Welcome to austinagrodolce … My family and I garden with more intention and enthusiasm than allocated budget or overall design plan. It shows. Wildlife populations don't seem to notice our lack of cohesive design, they just like the native plants here. It seems by growing local we've thrown out a welcome mat. Occasionally, we're surprised at who (and what) shows up.

Saturday, October 25, 2014

Progress made

Oh, best laid plans...gardeners are as familiar as anybody with that promise of "gang aft agley".  At least, I am.

I dug out garlic chives aplenty, transplanted some and passed others along to gardener friends.  I trimmed verbena and dug out Jewels of Opar.  I planted a couple of passalong Henry Duelberg Salvias, then bought and planted more.  I put in tropical milkweed.
I put in more tropical milkweed.
All in pursuit of monarch butterflies.

For whatever reason, that, the attraction and support of monarchs, was the shape "what being a good gardener looks like" took for me this past year.   I was already doing much better in the attracting bees and other pollinators department. Maybe I was just looking for a fresh challenge.

I watched and I waited and saw one monarch.  The butterfly was nectaring on a lantana way across the yard from my especially prepared and well monitored monarch attracting and supporting bed.  It fed there on the lantana (not even a native variety!) for some time and then it exited, stage South.

It seemed the attracting part of that new and improved bed proved itself pretty much a bust.  It naturally follows the supporting part never really came into play.  But I was ready! In case! Partial credit for that.
Even without butterflies overhead I am smitten with the dance the leaves of various pre-eixsting occupants are doing.  Stalwarts of the bed shown above: bluebonnet, mint, verbena and wood sorrel.

Progress has been made, the newer plants are filling in, blooming, and holding their own.  Lack of monarch visits notwithstanding, I think the resulting bed looks pretty attractive.  To me.  The gardener.  I flutter around here a lot.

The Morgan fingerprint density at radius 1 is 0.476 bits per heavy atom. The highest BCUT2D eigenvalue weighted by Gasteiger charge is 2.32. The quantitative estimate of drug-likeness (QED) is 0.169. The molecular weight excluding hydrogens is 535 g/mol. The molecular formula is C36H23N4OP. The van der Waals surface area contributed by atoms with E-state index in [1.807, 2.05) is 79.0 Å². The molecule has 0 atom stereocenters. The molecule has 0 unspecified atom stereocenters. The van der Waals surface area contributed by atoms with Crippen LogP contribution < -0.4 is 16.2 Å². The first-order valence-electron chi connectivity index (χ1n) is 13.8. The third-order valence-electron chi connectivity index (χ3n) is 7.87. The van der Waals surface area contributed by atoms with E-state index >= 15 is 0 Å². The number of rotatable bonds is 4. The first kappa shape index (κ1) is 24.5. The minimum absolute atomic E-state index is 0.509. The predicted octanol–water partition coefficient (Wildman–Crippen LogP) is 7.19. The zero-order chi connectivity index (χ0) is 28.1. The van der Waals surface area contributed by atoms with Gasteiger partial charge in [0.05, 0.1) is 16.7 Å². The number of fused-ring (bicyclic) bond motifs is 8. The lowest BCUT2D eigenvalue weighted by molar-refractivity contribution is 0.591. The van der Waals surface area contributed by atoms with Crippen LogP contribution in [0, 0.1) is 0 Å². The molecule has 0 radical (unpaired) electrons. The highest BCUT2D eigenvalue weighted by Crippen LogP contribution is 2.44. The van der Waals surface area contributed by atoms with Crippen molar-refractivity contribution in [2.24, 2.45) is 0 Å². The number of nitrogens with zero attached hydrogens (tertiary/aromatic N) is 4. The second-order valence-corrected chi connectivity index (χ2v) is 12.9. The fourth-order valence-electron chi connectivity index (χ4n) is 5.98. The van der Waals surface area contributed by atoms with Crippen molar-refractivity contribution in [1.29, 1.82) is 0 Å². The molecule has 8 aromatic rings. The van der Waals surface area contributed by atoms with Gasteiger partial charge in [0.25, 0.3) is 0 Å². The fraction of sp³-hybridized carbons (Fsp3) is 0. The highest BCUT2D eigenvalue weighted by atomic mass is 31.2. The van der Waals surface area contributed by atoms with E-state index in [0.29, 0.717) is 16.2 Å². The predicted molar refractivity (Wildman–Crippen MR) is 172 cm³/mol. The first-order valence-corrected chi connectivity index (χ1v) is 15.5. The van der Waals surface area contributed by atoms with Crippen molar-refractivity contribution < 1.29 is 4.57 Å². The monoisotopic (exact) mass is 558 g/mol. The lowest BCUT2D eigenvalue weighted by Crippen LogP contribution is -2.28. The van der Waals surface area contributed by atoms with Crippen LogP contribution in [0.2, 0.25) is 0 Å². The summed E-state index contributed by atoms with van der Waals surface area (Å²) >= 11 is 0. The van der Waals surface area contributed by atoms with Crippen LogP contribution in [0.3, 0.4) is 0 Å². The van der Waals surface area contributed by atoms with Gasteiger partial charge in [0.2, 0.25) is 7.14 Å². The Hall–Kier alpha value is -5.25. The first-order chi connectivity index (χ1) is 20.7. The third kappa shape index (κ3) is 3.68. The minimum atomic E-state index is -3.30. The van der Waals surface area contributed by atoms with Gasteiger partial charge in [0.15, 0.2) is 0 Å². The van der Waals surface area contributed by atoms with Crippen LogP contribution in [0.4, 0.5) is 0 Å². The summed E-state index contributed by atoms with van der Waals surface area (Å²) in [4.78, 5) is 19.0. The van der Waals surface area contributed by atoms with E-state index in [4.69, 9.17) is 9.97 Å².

PS:  As I was editing this I spotted a monarch hovering over this bed.   I asked The Hub.  "Do you see what I see?".  He did, and he said he'd seen a monarch around that bed yesterday as well.

So, shut up.


Tina said...

Ha! Don't forget thought that the milkweed will be there next spring when the monarchs come through, ready for egg laying-so it's not all for naught. Things are looking good in your garden. Ooo--bluebonnets! Lucky gardener!

I've had one or two monarchs for the past couple of weeks--so glad to see them. Not hoards or swarms or gaggles or whatever, but one or two/day. I have other visitors, but not as many as I used to get. It's a little discouraging, but I'm grateful for the ones who visit.

Debra said...

What Tina says: it is all about the long game. And you can't attract what isn't there. Even at our local well established butterfly garden I've only seen a couple of monarchs. Your garden is looking nice and tidy. Love the blue bonnet leaves. I think I might like them even more than the flowers.

TexasDeb said...

Tina: I am fairly impatient, but you are right - the long game here is what I'm going to stress (over).

Do you ever trim your milkweed plants? Will they tolerate being kept on the shorter side of their range? I'm wondering if clipping them judiciously will result in shorter plants with more branches?

TexasDeb said...

Debra: Honestly I've never seen many monarchs in my area, ever, much less this year. I did hope that "If I planted it, they would come".

So same question for you about the tropical milkweed. Can I keep it trimmed and on the short(er) side a bit? Like no taller than 3 feet maybe?

Kris Peterson said...

Even without flowers the foliage combination is especially pretty. But what do you do to control the mint?

TexasDeb said...

Kris: The mint (which escaped a planter and colonized not one but two beds!) is nowhere near being under my control. Neither are the primroses or the bluebonnets, or.... Eventually I realized trying to eradicate such a pretty, tasty and tough plant was counterproductive. I don't have formal plantings, and the wildflowers and native plants in that bed aren't easily overrun, so mint can have its place.

I treat it like any other boisterous plant. I freely cut it back and pull it out when it threatens to overrun, but let it shine when everything else is wilting in the heat.

dryheatblog said...

Cool plants to duke it out, plus happy you have some monarchs hanging around.

TexasDeb said...

DHB/David: And since I've posted here it has gone back to zero monarch activity out back. I think I have some sort of "want it too much" whammy business going on here!

Pam/Digging said...

It's good to see monarchs getting so much love and attention from gardeners this year. They're on everyone's radar. Your bed is looking very pretty! I can see why you flutter around it.

TexasDeb said...

Thank you Pam! I'm not sure the monarchs love me back much but that's OK. So long as they make it through another season...

Honestly, I don't know how you get away from all the new sweet features in your own spaces to post on other's gardens so generously. I'd be out sitting and staring at your colorful (are they painted yet?) or at least soon-to-be colorful walls all day long.